The psychological and social demands upon workers in high-stress work environments always causes a degree of stress. Some stress is necessary, driving performance as per the Yerkes-Dodson Law. But beyond a limit, excessive stress results in psychological exhaustion and burnout.
Given the costs of this to organisations, stress management is an important tool in the inventory of human resource management. Stress is perennial and the only meaningful approach is to develop resilience to stress, coping with stress in a beneficial manner or otherwise manage the symptoms.
Eustress & Distress
There are two types of stress encountered by people. Eustress is positive stress that motivates people to continue working. Stress can be a motivater, providing incentive to get tasks done. People enjoy it, achieving catharsis upon completing work. Everyone needs some stress in their lives to be happy, motivated, challenged and productive. It is when this stress is no longer tolerable and/or manageable that distress occurs.
Distress, or negative stress, is when eustress transcends the tolerance limits of an individual, resulting in performance dropping. Tension develops, as no meaningful engagement or outcomes results. This is the stress most people are familiar with, often leading to poor judgement.
Physiological symptoms of distress include increased blood pressure, rapid breathing and generalised tension. Behavioural symptoms include overeating, loss of appetite, drinking, smoking and counter-productive coping mechanisms aimed at achieving relief, rather than solving the problem.
Stress tolerance is the power to endure stress. Personal tolerance to stress is differs across individuals and is also influenced by the environment. So stress tolerance differ within the same person according to the context. Personality, physique, environment and conditions change the threshold of tolerance.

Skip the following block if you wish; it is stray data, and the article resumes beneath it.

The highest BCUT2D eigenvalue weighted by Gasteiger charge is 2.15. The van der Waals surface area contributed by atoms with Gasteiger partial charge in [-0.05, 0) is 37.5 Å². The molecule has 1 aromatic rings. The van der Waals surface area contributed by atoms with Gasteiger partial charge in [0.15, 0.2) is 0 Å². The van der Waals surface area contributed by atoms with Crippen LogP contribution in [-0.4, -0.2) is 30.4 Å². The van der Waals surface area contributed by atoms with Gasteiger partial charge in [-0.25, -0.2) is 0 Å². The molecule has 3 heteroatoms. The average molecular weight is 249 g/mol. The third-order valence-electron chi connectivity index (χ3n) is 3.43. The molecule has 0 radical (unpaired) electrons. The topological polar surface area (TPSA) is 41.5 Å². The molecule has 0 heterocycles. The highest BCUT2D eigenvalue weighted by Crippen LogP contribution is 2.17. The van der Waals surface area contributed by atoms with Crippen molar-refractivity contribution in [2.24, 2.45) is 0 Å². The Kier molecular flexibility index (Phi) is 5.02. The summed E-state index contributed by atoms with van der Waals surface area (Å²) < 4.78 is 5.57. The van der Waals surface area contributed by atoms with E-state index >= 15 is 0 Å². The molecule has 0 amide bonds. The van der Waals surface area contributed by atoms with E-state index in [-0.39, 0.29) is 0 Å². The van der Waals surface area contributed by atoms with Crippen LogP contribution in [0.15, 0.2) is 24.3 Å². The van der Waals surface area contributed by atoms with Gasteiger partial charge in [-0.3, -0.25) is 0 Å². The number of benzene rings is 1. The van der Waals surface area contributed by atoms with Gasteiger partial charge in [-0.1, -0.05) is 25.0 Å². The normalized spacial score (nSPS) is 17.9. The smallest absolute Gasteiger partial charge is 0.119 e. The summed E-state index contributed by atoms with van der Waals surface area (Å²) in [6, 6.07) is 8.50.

Stress Management Techniques at Work
There are multiple techniques to manage stress, and amongst the most effective is meditation. However, given the limitations of an office environment, as well as job demands, any techniques used need to be simple, effective and brief, with little in the way of complexity or philosophical insight.
The easiest methods of stress management lie in prevention, and in learning how to manage your energy or managing your time. Time management is the simplest. There are practical methods to achieving this, but essentially it boils down to prioritisation and productivity. In time management, spreadsheets are extremely useful tools that enable you to do more. The four points underlying personal time management, aligned with prioritisation, are:
focus on core competencies
outsource or minimise non-core elemts in your lifestyle (i.e. housekeeping)
spending time on meaningful activities requiring 30 minutes or less
revising schedule regulrly
It is also crucial to understand the difference between concern and worry.Worrying is an attempt to exert control over the future by thinking about it, where caring is action-based, doing activities that support or advance the best interests of the person, object or cause that is cared for.
Preserving boundaries between work and persona lives is another skill that manages stress. Be able to refuse co-workers and employers reasonably and courteously, as this prevents stress and professional relationships from impacting on your personal life.
Another common element is the use of reframing, a counselling technique used to shift perspectives and reassess a situation from different angles. These are some of the the methods used in developing stress management skills by workers.
Something that a small number of companies do is to provide prayer/meditation rooms for their staff. There are compelling benefits for a company, in terms of improving morale and reducing stress at work, as well as meeting the diverse spiritual needs of staff. Research shows the benefits of meditation at work, with businesses standing to gain by adopting a prosocial, productive approach at a strategic level, rather than maintaining traditional perspectives.
Aside from productivity benefits, at a strategic level there are competitive advantages to be found in ensuring staff commitment and reducing your firm’s attrition rate. In the process of maintaining staff, you not only grow your business but your staff’s experience and commitment.
Resources & Further Reading